Yesterday the Fed Funds rate climbed 0.50%, on top of March 17th’s 0.25% increase, which now brings the prime to 4%. With the average rate of interest charged on a credit card at 16.44% for 4Q21 (the latest number published by the Fed), expect to see the average consumer credit card interest rate push on to 19.0% by late August 2022.
When you consider that the 19% is an average, know that some people will pay 16% and others will pay 22% or higher. If you have one card, that will not likely disrupt your budget if you carry a $3,000 balance, but if you are closer to the norm, you might have four cards with $12,000, and that will begin to hurt.
Many issuers will not make more money because their card includes an interest spread – the result of the cost of funding and the margin assessed to your account.
However, no metric stands alone. You need to consider rising inflation, which overshadows the pain of rising interest rates. With 8% inflation, and gas at $4.23 a gallon, consumers will pay more for goods and services, then carry over more debt from month to month.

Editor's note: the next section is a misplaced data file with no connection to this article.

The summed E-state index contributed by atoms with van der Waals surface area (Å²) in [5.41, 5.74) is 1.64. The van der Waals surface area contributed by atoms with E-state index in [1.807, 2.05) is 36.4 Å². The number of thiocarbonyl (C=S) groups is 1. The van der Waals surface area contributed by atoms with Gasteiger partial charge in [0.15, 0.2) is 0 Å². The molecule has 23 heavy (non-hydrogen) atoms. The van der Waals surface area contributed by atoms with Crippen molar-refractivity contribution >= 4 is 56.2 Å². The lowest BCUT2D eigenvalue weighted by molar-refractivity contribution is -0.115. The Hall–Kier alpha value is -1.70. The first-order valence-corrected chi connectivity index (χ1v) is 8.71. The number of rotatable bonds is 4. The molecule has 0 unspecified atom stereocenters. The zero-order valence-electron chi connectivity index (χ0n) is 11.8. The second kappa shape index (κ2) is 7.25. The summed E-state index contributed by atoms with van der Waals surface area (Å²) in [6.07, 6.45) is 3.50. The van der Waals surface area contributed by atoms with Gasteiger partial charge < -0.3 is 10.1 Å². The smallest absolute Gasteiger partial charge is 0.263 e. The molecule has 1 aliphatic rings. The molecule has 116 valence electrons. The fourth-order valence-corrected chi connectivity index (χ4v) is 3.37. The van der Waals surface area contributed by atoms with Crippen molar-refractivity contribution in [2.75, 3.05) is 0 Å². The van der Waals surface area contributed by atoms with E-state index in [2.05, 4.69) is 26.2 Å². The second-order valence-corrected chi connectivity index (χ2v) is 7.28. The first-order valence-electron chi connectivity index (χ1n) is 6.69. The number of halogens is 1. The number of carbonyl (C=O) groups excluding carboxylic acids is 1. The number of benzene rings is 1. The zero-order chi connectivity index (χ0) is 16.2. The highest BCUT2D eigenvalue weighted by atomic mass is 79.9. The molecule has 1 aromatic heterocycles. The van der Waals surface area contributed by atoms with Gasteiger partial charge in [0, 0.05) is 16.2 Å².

As the spiral continues, the household budget begins to run short. Higher prices, less discretionary cash, higher rent, costly gas, and away you go. It is no wonder economists foresee recession around the corner.
Credit risk managers must look at a defensive play as consumers face their challenges. Particular risk exists on weaker segments, particularly those with FICO Scores <700. Now is a suitable time to tighten credit lines and underwriting, until the economy begins to settle. Low loss rates, which now are below 1.6% are not sustainable and will climb 30-40% by year end, based on Mercator’s research and analysis.
Do not get blindsided by Durbin’s latest grandstanding; in fact, the push on interchange pricing will make things worse, especially for smaller issuers. The Electronic Payments Coalition, a trade group summed things up nicely:
The Federal Reserve, the General Accountability Office, and multiple studies show that consumers got stuck with higher prices because of the Durbin Amendment. There is no evidence that merchants cut prices for consumers. Almost all merchants raised prices after Durbin.
Low losses and over reserved loan losses helped issuers rebound, but it looks like the right time to circle the wagons.
Overview by Brian Riley, Director, Credit Advisory Service at Mercator Advisory Group